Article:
#SafeAllies

Our State has several laws in place to address bullying of Nevada’s students, yet more needs be done to educate the community around the signs of bullying. More needs to be done to educate children, youth and their families about their rights during the investigation process; and more needs to be done to support children and youth in mental health recovery from a bullying incident.

The #SafeAllies program is a collaboration of Nevada PEP and Youth M.O.V.E. Nevada.  #SafeAllies reaches children and youth with digital resources and youth designed activities. #SafeAllies offers training workshops on the laws and processes for reporting a bullying incident and navigating the education system.  #SafeAllies provides individual assistance and support groups for families focused on the importance of aftercare to develop positive strategies and safe allies.

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Bullying Statistics

  • In Nevada, 1 in every 7 high school students reported being bullied on school property (2).
  • 41% of students who reported being bullied at school indicated that they think the bullying would happen again (3).
  • 22% of Indigenous/American Indian students in Nevada have been bullied at school (2).
  • Students in rural counties report higher bullying statistics than students in the two urban counties of Clark and Washoe (2).
  • Nearly 1 in every 5 high school students in Washoe and Clark County did not go to school because they felt unsafe (2).
  • Bullying behaviors in middle school are much worse, where it affects 1 in every 4 students on school property (1).
  • Emotionally, one-third of middle school students in Nevada have felt sad or hopeless almost every day for two or more weeks in a row in 2019 (1).
  • A higher percentage of male than of female students report being physically bullied (6% vs. 4%), whereas a higher percentage of female than of male students reported being the subjects of rumors (18% vs. 9%) and being excluded from activities on purpose (7% vs. 4%) (3).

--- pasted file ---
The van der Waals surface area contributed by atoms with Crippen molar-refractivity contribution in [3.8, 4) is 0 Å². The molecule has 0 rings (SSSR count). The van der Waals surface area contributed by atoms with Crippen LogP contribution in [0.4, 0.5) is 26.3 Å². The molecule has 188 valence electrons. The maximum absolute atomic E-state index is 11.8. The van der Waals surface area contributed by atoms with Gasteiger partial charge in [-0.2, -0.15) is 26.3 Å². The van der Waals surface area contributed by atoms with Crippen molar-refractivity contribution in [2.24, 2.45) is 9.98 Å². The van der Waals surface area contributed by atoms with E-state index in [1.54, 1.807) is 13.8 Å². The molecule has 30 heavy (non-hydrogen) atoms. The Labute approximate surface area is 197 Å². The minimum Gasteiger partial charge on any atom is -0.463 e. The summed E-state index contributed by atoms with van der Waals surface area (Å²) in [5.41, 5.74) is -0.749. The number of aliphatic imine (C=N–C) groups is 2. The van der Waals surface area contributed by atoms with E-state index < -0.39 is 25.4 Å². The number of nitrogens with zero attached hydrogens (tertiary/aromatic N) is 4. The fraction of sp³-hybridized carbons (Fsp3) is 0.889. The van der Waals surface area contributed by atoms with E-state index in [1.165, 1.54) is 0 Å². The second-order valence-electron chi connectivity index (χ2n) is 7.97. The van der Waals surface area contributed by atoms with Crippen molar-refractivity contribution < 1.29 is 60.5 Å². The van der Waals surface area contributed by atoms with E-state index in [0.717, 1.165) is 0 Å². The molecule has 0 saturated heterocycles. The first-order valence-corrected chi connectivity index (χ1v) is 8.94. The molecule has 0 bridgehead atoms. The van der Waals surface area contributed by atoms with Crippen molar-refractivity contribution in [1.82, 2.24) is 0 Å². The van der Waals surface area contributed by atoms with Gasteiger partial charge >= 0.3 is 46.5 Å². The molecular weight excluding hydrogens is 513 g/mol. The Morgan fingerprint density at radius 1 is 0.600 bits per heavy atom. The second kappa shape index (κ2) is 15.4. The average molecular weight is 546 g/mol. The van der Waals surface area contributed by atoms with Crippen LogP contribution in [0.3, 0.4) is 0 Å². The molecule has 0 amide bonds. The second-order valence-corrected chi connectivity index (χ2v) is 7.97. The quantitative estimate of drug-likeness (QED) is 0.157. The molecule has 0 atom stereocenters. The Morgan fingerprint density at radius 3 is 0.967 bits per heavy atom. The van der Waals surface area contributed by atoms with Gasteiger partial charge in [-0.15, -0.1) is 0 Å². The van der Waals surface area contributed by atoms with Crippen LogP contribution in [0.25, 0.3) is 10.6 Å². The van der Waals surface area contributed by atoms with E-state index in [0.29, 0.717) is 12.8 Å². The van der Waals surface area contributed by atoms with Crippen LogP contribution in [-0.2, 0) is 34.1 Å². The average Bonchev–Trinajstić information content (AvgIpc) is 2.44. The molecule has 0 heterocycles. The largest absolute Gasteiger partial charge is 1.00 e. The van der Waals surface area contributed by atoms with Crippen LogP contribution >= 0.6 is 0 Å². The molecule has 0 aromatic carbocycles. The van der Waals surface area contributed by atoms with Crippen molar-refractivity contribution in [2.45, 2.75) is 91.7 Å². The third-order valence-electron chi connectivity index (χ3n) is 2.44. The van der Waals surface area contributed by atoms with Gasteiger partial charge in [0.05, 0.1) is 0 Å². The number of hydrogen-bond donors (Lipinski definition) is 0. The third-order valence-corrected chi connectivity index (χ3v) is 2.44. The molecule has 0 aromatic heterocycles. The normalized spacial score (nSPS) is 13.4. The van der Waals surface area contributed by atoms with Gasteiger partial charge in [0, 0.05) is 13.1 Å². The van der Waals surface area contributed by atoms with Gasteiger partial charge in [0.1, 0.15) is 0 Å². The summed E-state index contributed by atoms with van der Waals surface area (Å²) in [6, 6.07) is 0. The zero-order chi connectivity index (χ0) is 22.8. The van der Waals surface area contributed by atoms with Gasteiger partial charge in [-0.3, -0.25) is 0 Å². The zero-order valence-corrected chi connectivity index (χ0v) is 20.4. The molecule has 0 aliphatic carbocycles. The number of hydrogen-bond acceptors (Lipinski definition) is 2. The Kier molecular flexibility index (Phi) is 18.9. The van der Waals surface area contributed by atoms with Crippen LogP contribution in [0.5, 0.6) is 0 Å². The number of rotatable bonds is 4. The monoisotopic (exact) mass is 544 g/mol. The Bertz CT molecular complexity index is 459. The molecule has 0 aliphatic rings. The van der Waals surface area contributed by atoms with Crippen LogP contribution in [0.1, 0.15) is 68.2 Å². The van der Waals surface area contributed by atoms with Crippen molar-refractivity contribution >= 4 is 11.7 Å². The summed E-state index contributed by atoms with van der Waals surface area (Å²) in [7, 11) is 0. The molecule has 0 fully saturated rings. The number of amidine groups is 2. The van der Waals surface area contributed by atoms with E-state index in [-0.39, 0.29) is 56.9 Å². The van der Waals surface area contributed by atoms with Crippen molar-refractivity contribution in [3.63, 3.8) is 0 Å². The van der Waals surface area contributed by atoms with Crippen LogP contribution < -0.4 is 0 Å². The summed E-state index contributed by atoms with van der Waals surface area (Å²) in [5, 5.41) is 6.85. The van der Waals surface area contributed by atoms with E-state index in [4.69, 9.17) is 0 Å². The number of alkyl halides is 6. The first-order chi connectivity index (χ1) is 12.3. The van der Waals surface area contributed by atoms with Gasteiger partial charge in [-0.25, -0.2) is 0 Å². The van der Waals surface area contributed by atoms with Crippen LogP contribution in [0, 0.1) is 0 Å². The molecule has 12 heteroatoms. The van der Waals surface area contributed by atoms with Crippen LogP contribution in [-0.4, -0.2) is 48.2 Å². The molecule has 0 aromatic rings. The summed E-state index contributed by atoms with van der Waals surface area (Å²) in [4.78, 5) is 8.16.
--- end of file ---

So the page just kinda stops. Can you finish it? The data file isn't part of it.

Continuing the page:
• 59.5% of LGBTQ students feel unsafe at school because of their sexual orientation, 44.6% because of their gender expression, and 35% because of their gender (
  • Of those students who reported being bullied, 13% were made fun of, called names, or insulted; 13% were the subject of rumors; 5% were pushed, shoved, tripped, or spit on; and 5% were excluded from activities on purpose (3).
  • The reasons for being bullied reported most often by students include physical appearance, race/ethnicity, gender, disability, religion, sexual orientation (3).
  • Bullied students indicate that bullying has a negative effect on how they feel about themselves (27%), their relationships with friends and family (19%), their schoolwork (19%), and physical health (14%) (3).
  • Students who experience bullying are at increased risk for depression, anxiety, sleep difficulties, lower academic achievement, and dropping out of school (4).
  • Students who are both targets of bullying and engage in bullying behavior are at greater risk for both mental health and behavior problems than students who only bully or are only bullied (4).
  • Reports of cyberbullying are highest among middle school students, followed by high school students, and then primary school students (4).

Sources
1. Diedrick, M., Lensch, T., Zhang, F., Peek, J., Clements-Nolle, K., Yang, W. State of Nevada, Division of Public and Behavioral Health and the University of Nevada, Reno. 2019 Nevada Middle School Youth Risk Behavior Survey (YRBS) Report.
2. Diedrick, M., Lensch, T. Zhang, F., Peek, J., Clements-Nolle, K., Yang, W. State of Nevada, Division of Public and Behavioral Health and the University of Nevada, Reno. 2019 Nevada High School Youth Risk Behavior Survey (YRBS) Report.
3. Seldin, M., & Yanez, C. (2019). Student Reports of Bullying: Results from the 2017 School Crime Supplement to the National Crime Victimization Survey. Web Tables. NCES 2019-054. National Center for Education Statistics.
4. Centers for Disease Control and Prevention. (2019). Preventing Bullying. Atlanta, GA. Retrieved from https://www.cdc.gov/violenceprevention/
5. Joseph G. Kosciw, Ph.D., Emily A. Greytak, Ph.D., Adrian D. Zongrone, M.P.H., Caitlin M. Clark, Ph.D., Nhan L. Truong, Ph.D. Gay, Lesbian and Straight Education Network. 2017 National School Climate Survey

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